Effective, yet unobtrusive sneeze guards are an essential part of food safety and service. Since 1959, when an entrepreneur named Johnny Garneau first patented the sneeze guard to protect the foods in his smorgasbord in Pennsylvania, these are now required in all self-serve environments.

State and national regulations are in place to ensure food safety from airborne contaminants. Wherever consumers may have direct contact with foods on display, the risk of contamination is ever present. The correct type and placement of the food guard is essential.

The key elements for identifying the right sneeze guard for any situation are the presentation style or visibility, height of the structure holding the foods, and accessibility to the products.

For example, in a buffet or salad bar situation, the customers serve themselves. So the food must be clearly visible, yet accessible. In a cafeteria situation, the food is visible, yet is not directly accessible to the customer.

Regulations and Guidelines

Most local governing authorities have specific regulatory requirements for sneeze guards. Elements, such as barrier thickness, material, height regulations, and construction may be mandated. Being familiar with local laws and health regulations is critical.

According to Foodservice Equipment and Supplies Newsletter, food or sneeze guards should be replaced when they become cracked, scratched, or when the shield or supports show severe wear and tear.  A change in sneeze guards becomes necessary when a restaurant or food service changes the method of serving from full service to self-serve or vice-versa. The configuration of the guards for one is not the same as for the other.

NSF-2 is the industry-accepted standard for sneeze guards or food shields.


Foods on display must be clearly visible to the consumer so they can easily  make their selections. Unsightly or severely scratched and damaged sneeze guards project a negative impression of both the food and the establishment. Clear and unblemished acrylic sneeze guards permit an unobstructed view of the food and allows the consumer to select their food without external influences. (Note that the supports holding the sneeze guard in place should also be clean and untarnished.)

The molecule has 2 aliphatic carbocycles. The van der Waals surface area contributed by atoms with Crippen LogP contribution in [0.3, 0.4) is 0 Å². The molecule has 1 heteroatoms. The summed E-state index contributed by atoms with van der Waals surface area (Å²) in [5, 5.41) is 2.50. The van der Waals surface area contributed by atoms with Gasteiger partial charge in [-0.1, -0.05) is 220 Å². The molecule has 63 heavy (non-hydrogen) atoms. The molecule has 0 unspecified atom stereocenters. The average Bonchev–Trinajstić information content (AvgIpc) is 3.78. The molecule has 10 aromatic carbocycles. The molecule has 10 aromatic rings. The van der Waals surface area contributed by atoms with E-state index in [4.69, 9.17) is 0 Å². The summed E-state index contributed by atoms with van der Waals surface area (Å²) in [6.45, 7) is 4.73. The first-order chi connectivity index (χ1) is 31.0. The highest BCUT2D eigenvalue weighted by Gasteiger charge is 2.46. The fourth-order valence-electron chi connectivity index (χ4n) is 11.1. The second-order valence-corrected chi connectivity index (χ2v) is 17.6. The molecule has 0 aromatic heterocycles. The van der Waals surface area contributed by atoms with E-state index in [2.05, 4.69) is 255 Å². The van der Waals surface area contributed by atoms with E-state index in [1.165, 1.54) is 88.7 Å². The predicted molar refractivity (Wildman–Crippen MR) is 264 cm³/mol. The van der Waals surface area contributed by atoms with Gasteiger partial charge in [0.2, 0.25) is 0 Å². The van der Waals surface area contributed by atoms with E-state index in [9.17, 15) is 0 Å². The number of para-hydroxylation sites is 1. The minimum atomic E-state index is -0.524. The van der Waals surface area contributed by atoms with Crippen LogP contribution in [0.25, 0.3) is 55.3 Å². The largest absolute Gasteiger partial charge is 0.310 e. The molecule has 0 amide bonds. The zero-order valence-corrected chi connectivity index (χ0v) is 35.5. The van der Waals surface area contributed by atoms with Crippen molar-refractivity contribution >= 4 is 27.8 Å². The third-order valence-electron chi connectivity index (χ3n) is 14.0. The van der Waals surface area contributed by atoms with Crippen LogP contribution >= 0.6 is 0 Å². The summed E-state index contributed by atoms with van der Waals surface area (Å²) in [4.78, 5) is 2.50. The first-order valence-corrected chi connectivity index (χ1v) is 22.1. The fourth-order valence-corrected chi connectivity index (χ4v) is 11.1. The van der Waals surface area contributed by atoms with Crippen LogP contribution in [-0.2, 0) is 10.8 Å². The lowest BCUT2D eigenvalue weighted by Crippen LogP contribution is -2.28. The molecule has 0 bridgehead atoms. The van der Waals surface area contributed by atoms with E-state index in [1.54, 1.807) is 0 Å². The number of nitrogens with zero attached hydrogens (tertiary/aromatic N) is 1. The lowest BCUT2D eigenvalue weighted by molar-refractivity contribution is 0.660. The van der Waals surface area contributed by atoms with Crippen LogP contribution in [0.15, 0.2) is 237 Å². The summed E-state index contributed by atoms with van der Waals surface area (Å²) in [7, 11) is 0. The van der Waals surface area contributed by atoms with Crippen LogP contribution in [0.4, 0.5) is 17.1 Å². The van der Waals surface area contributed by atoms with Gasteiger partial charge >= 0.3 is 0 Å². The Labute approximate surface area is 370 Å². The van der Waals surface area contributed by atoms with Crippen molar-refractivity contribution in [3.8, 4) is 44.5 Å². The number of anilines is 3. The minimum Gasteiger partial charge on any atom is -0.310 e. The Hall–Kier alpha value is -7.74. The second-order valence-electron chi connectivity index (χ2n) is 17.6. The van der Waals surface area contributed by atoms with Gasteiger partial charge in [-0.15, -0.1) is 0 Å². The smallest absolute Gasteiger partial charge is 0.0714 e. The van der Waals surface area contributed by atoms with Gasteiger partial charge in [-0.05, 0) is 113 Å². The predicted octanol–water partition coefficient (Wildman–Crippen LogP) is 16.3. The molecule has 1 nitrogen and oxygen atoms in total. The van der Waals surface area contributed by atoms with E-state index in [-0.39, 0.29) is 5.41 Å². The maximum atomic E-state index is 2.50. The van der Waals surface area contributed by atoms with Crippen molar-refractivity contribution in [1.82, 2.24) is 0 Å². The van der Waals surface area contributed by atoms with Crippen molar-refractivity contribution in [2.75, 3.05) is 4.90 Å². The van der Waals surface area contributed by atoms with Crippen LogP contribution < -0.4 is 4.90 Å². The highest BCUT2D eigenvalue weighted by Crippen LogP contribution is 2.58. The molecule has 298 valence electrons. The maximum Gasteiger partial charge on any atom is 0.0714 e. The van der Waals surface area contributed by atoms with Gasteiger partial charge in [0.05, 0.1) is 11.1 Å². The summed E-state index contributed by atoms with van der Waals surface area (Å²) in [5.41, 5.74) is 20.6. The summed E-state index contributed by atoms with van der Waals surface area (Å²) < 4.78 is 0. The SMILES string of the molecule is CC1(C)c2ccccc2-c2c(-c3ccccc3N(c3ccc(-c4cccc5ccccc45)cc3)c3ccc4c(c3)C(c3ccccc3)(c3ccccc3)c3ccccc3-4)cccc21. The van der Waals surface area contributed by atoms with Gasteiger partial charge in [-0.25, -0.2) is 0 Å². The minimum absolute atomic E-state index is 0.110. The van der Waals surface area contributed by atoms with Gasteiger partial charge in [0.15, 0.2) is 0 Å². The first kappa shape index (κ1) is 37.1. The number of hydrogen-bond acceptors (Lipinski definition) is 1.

Height and Angle

The positioning of a sneeze guard considers the height of the typical customer, usually between five and six feet. This positioning also depends on the height of the structure that is holding the product.

The sneeze guard structure should be immovable by the customer since moving the barrier undermines the purpose of the guard.

The design, angle, and placement of a sneeze guard also depend on whether the customers are serving themselves or are being served.

Specifying Sneeze Guards

In summary, the operator must consider these factors when specifying a sneeze guard.

  • Design: The design should be functional while leaving space for people to plate their food.
  • Application: The sneeze guard should be appropriate for the use.
  • Installation: How will the guard attach to the counter? It must be structurally sound, yet not interfere with customer accessibility.

Central Plastic and Rubber Company

Central Plastic offers three basic configurations of sneeze guards. Each configuration comes with a high-quality clear acrylic shield. The shields may be supported by front, back, or center posts in black or white. Center support sneeze shields allow for access from two sides. The acrylic shields can be simply on the front or on the back and both sides for additional protection. These systems can be up to 96-inches wide and are custom made to the customers specifications.

Visit the Central Plastic and Rubber website or phone the experts for more information at 602.268.6368.